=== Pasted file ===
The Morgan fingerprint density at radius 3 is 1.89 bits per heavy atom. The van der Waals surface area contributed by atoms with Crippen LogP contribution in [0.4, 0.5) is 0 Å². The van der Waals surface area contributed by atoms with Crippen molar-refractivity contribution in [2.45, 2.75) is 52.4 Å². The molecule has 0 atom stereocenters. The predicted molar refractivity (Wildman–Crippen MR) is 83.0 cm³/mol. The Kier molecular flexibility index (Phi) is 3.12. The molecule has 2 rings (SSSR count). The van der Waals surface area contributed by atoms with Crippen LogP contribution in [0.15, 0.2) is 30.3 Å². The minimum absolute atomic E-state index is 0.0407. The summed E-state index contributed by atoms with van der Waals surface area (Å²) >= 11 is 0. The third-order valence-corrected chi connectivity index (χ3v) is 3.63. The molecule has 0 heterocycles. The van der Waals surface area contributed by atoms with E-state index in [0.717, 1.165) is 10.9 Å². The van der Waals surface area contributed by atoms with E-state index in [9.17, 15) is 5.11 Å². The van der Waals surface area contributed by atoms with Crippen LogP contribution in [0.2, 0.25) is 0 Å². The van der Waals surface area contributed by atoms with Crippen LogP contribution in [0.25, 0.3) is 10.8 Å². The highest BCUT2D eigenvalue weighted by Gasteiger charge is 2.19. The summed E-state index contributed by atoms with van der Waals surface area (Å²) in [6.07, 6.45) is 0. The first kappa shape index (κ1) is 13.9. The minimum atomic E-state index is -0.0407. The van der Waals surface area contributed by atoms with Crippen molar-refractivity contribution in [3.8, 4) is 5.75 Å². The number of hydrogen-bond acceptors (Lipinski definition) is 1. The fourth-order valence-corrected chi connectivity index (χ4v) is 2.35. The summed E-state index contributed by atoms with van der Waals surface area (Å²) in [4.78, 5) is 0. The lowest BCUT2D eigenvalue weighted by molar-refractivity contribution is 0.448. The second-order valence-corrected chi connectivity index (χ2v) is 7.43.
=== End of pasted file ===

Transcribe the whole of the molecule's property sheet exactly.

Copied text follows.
The Morgan fingerprint density at radius 3 is 1.89 bits per heavy atom. The van der Waals surface area contributed by atoms with Crippen LogP contribution in [0.4, 0.5) is 0 Å². The van der Waals surface area contributed by atoms with Crippen molar-refractivity contribution in [2.45, 2.75) is 52.4 Å². The molecule has 0 atom stereocenters. The predicted molar refractivity (Wildman–Crippen MR) is 83.0 cm³/mol. The Kier molecular flexibility index (Phi) is 3.12. The molecule has 2 rings (SSSR count). The van der Waals surface area contributed by atoms with Crippen LogP contribution in [0.15, 0.2) is 30.3 Å². The minimum absolute atomic E-state index is 0.0407. The summed E-state index contributed by atoms with van der Waals surface area (Å²) >= 11 is 0. The third-order valence-corrected chi connectivity index (χ3v) is 3.63. The molecule has 0 heterocycles. The van der Waals surface area contributed by atoms with E-state index in [0.717, 1.165) is 10.9 Å². The van der Waals surface area contributed by atoms with E-state index in [9.17, 15) is 5.11 Å². The van der Waals surface area contributed by atoms with Crippen LogP contribution in [0.2, 0.25) is 0 Å². The van der Waals surface area contributed by atoms with Crippen LogP contribution in [0.25, 0.3) is 10.8 Å². The highest BCUT2D eigenvalue weighted by Gasteiger charge is 2.19. The summed E-state index contributed by atoms with van der Waals surface area (Å²) in [6.07, 6.45) is 0. The first kappa shape index (κ1) is 13.9. The minimum atomic E-state index is -0.0407. The van der Waals surface area contributed by atoms with Crippen molar-refractivity contribution in [3.8, 4) is 5.75 Å². The number of hydrogen-bond acceptors (Lipinski definition) is 1. The fourth-order valence-corrected chi connectivity index (χ4v) is 2.35. The summed E-state index contributed by atoms with van der Waals surface area (Å²) in [4.78, 5) is 0. The lowest BCUT2D eigenvalue weighted by molar-refractivity contribution is 0.448. The second-order valence-corrected chi connectivity index (χ2v) is 7.43.